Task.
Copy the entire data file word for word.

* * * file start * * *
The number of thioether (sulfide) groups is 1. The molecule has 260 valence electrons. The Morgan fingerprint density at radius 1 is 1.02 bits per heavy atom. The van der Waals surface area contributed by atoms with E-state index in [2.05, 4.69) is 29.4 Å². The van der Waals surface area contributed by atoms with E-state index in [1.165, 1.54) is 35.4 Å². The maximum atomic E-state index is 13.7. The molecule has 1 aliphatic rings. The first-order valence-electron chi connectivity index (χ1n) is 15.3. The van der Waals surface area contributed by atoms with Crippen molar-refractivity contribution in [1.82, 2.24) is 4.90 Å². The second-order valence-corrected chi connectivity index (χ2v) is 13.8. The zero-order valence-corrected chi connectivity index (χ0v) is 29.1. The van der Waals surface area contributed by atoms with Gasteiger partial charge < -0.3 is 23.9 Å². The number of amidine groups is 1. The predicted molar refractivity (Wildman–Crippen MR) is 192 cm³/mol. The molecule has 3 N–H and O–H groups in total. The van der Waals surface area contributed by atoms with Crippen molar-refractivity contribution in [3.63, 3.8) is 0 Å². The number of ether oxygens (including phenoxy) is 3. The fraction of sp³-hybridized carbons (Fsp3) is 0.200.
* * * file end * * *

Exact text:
The number of thioether (sulfide) groups is 1. The molecule has 260 valence electrons. The Morgan fingerprint density at radius 1 is 1.02 bits per heavy atom. The van der Waals surface area contributed by atoms with E-state index in [2.05, 4.69) is 29.4 Å². The van der Waals surface area contributed by atoms with E-state index in [1.165, 1.54) is 35.4 Å². The maximum atomic E-state index is 13.7. The molecule has 1 aliphatic rings. The first-order valence-electron chi connectivity index (χ1n) is 15.3. The van der Waals surface area contributed by atoms with Crippen molar-refractivity contribution in [1.82, 2.24) is 4.90 Å². The second-order valence-corrected chi connectivity index (χ2v) is 13.8. The zero-order valence-corrected chi connectivity index (χ0v) is 29.1. The van der Waals surface area contributed by atoms with Gasteiger partial charge < -0.3 is 23.9 Å². The number of amidine groups is 1. The predicted molar refractivity (Wildman–Crippen MR) is 192 cm³/mol. The molecule has 3 N–H and O–H groups in total. The van der Waals surface area contributed by atoms with Crippen molar-refractivity contribution in [3.63, 3.8) is 0 Å². The number of ether oxygens (including phenoxy) is 3. The fraction of sp³-hybridized carbons (Fsp3) is 0.200.